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Most professional investors acknowledge the problematic nature of price multiples, yet they continue to be used heavily in the industry. Multiples are easy to comprehend, they provide a common language for investment professionals and offer a simple solution for defining growth/value indices. Despite the ease of use, price multiples provide no insight into the value of a company and even worse, deliver negative alpha on a risk-adjusted basis. Yet, some of the most recognized factor-based investment firms today have conditioned their investors to believe that a multiple is the “value factor” and have continued to defend its use to the point of delusion.

Recently, Clifford Asness of AQR published The Long Run Is Lying to You, criticizing our take on quantitative value investing contained in Quantitative Value Investing is Broken. Like a magician that has their trick revealed, they are left only with jokes and poking fun to keep the audience’s attention. We think the Asness piece has numerous problems which we addressed in our Valuation vs. Cheapness in Tactical Allocation rebuttal. Like a roll of dice or a spin on the roulette wheel, expected returns have no memory or catch up. If a stock is 10% undervalued today, it is 10% undervalued regardless of if it underperformed the market by 100% in the past 10 years. The trick has been revealed that a multiple is not the “value factor”, nor anything close to a complete valuation approach.

This begs the question, if a multiple is nothing more than a communication tool, why would investment firms continue to use it for portfolio construction or indexes use it to define growth/value stocks? If all you have is a butter knife and you are trying to sell it to a person to sink a screw, you better convince your buyers that a screwdriver isn’t necessary. You may have settled on the butter knife because that is what you had available, but once you realize the usefulness of a screwdriver you will never use a butter knife to sink a screw again. Investors should focus on valuation, otherwise, they may end up like the screw!

Further compounding the many drawbacks of factor-based investing is the indiscriminate punishment of growth. By blanketly punishing companies that grow their invested capital base, factor-based investors have missed out on some of the greatest wealth compounding firms over the past 20 years i.e. FB, AMZN, GOOGL. Rafael Resendes recently explained the importance of wealth creation on the Valuewalk’s ValueTalks podcast. The main gist is that growth and profitability should not be evaluated independent of one another, the market will reward profitable firms that are reinvesting in NPV positive projects.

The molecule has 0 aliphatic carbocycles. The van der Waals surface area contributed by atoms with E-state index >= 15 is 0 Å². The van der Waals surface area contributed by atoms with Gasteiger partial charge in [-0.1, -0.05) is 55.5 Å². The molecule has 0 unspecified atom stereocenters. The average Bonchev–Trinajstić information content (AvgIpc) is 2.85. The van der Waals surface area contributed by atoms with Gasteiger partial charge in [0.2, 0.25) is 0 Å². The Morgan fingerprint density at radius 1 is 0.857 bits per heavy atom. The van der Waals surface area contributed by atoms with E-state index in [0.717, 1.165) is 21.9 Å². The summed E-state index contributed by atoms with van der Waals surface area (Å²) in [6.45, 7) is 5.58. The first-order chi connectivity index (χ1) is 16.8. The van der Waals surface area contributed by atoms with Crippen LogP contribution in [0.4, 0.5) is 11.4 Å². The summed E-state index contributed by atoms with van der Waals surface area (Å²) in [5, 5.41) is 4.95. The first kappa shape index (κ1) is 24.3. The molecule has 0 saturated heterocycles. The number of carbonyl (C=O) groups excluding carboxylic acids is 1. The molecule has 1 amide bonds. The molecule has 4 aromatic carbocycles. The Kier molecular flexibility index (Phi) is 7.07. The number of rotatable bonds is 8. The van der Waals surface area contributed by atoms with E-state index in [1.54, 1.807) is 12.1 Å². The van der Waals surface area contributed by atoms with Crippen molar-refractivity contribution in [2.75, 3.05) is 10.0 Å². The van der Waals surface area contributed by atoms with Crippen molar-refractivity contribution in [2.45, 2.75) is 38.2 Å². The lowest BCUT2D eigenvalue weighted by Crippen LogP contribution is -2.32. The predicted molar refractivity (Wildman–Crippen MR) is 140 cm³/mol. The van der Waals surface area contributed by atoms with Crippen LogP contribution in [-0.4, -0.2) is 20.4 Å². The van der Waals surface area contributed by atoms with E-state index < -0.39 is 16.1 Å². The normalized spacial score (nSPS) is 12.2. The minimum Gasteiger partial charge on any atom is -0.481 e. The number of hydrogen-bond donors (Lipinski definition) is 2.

Applied Finance has released a more complete asset pricing approach that incorporates valuation and wealth creation CFA Presentation: Valuation Beta, Derek Bergen, CFA. This exciting new research has garnered a lot of attention because it leverages 23 years of out-of-sample valuation data and disrupts 20 years of academic research. We look forward to keeping you informed on our research and how we plan to make it available to investors through a new ETF at the beginning of May.

The Valuation Edge™ Newsletter Articles:

Rafael Resendes on Valuewalk’s ValueTalks podcast
Understanding Wealth Creation with Rafael Resendes, Partner at Applied Finance. Mr. Resendes discusses the shortcomings inherent in the Quantitative Value approach to investing and introduces a more refined approach to understanding the concepts of wealth creation and understanding valuation.

CFA Presentation: Valuation Beta, Derek Bergen, CFA
Derek Bergen, CFA (Partner, Applied Finance) shared Applied Finance’s “Valuation Beta” research with a CFA chapter discussing the importance of intrinsic value in portfolio construction, including its alpha characteristics and applications in asset pricing.

Valuation vs. Cheapness in Tactical Allocation
Many investors have abandoned their security analysis discipline in the search for low-cost investment products, and most academic research has applauded that decision for decades. Applied Finance has established an extensive out-of-sample systematic track record to confidently defy these trends with a disciplined valuation approach. We provide evidence and return comparisons that should encourage investors to look beyond “cheapness” strategies and consider a comprehensive valuation metric in all of their stock selection, portfolio construction, and asset allocation decisions.

Market in Pictures #7
This month’s Market in Pictures discusses the hidden risk in long duration stocks, the meteoric rise of $TSLA market cap and its inclusion in the $SPY index.

 

 

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